Ever since her site coordinator connected her to the Strengthening Families Program, Victoria notices the change in her own family. “We compromise more,” she says. “My mother and I went through all seven weeks and my sister and dad came twice with us. We all talk more as a family. We try and see things from each other’s point of view.”

Prevention Works, we thank you for helping kids stay in school and achieve in life.

Carolyn H. Williams (at podium) presenting the Champ Award as representatives from Prevention Works look on. From left: Executive Director Danielle Sielatycki, Program Director Lola Amos, Assistant Director Nicole Storteboom, Board Member Lisa Salay, Program Facilitator Lenye Tynes, and Program Coordinator Katie MacDonald.
CIS board member Carolyn H. Williams looks on as Executive Director Danielle Sielatycki is congratulated by Borgess sponsor representative and Chief Development Officer of Borgess Foundation Tony McDonnell on Prevention Works 2017 Champ Award.

 

 

 

 

 

 

 

 

 

 

 

 

 

 

 

Every Site Coordinator Needs A Site Coordinator

Today, we highlight the work of Jay Gross.  Jay was honored this past May at the seventh annual Champ celebration. CIS Board Member Jim Ritsema, along with Derek Miller, CIS Site Coordinator at Northglade Montessori Magnet School, presented the award.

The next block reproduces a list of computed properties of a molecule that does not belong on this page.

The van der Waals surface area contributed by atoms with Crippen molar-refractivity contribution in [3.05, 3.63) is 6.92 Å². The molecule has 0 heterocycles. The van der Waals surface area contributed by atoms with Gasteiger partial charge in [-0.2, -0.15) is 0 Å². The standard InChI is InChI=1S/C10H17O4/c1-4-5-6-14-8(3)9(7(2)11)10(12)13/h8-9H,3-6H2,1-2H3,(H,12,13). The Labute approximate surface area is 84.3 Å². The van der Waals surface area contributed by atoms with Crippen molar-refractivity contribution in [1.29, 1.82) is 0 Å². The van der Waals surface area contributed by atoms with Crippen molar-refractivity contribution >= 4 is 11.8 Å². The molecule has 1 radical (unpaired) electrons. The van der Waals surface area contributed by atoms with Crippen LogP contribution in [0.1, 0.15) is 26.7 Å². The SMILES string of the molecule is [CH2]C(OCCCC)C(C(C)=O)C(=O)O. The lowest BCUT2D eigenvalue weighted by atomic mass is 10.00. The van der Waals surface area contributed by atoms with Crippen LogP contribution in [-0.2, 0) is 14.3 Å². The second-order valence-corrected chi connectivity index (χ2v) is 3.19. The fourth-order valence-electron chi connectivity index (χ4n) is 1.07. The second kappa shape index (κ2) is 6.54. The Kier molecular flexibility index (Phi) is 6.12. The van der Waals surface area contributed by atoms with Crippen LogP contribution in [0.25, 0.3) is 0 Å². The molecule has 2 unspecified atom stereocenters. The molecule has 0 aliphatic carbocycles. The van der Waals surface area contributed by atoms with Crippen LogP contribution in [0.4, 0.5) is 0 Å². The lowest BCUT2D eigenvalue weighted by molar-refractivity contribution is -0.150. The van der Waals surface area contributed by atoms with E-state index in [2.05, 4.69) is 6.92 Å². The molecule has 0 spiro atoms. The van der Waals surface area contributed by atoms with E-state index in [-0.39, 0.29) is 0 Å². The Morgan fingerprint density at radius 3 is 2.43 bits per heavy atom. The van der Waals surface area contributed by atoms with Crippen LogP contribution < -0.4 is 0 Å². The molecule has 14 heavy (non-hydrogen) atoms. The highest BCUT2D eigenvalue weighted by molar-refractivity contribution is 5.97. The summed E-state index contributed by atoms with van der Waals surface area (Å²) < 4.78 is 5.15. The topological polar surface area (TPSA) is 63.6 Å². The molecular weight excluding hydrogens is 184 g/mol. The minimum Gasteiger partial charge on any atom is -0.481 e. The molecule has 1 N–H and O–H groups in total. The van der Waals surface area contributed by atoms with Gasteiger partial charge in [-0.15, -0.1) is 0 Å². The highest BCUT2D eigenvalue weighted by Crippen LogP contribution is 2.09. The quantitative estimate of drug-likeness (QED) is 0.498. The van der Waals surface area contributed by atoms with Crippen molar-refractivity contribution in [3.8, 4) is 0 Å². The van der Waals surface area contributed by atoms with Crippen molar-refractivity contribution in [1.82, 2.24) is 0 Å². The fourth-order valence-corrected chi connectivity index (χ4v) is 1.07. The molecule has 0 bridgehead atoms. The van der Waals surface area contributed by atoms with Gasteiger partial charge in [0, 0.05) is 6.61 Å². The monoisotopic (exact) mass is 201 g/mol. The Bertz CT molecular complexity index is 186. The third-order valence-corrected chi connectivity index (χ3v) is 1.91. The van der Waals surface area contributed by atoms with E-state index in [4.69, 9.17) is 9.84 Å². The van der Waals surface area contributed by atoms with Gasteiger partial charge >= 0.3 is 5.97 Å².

20140506-DSC_7627We’ll let you in on a saying we have at CIS. Every Site Coordinator needs a Site Coordinator. And Emily Demorest, CIS Site Coordinator at Maple Street Magnet School for the Arts, has hers in this next Champ.

“We wouldn’t be able to accomplish what we have out at Maple Street if it wasn’t for Jay Gross,” she says. “Last year, when I was a new Site Coordinator, he took me under his wing. He oriented me to the building, took time he didn’t have to help me learn who was who, who did what, and suggested the best avenues for getting things done.”